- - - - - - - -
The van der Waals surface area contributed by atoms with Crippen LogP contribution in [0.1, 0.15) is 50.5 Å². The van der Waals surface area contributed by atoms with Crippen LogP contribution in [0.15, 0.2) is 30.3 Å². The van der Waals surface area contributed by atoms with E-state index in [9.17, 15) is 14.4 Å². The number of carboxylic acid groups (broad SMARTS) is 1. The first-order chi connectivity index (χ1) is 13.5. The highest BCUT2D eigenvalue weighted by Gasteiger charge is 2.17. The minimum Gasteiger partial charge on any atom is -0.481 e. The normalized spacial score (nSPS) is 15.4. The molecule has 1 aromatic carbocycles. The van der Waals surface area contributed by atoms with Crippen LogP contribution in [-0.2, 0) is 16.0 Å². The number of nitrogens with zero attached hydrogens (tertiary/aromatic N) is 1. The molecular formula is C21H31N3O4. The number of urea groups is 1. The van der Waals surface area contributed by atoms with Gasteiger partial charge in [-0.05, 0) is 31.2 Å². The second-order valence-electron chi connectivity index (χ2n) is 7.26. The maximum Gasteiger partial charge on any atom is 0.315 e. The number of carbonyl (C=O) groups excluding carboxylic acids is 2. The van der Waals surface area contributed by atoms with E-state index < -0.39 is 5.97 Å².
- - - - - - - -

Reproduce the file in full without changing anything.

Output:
The van der Waals surface area contributed by atoms with Crippen LogP contribution in [0.1, 0.15) is 50.5 Å². The van der Waals surface area contributed by atoms with Crippen LogP contribution in [0.15, 0.2) is 30.3 Å². The van der Waals surface area contributed by atoms with E-state index in [9.17, 15) is 14.4 Å². The number of carboxylic acid groups (broad SMARTS) is 1. The first-order chi connectivity index (χ1) is 13.5. The highest BCUT2D eigenvalue weighted by Gasteiger charge is 2.17. The minimum Gasteiger partial charge on any atom is -0.481 e. The normalized spacial score (nSPS) is 15.4. The molecule has 1 aromatic carbocycles. The van der Waals surface area contributed by atoms with Crippen LogP contribution in [-0.2, 0) is 16.0 Å². The number of nitrogens with zero attached hydrogens (tertiary/aromatic N) is 1. The molecular formula is C21H31N3O4. The number of urea groups is 1. The van der Waals surface area contributed by atoms with Gasteiger partial charge in [-0.05, 0) is 31.2 Å². The second-order valence-electron chi connectivity index (χ2n) is 7.26. The maximum Gasteiger partial charge on any atom is 0.315 e. The number of carbonyl (C=O) groups excluding carboxylic acids is 2. The van der Waals surface area contributed by atoms with E-state index < -0.39 is 5.97 Å².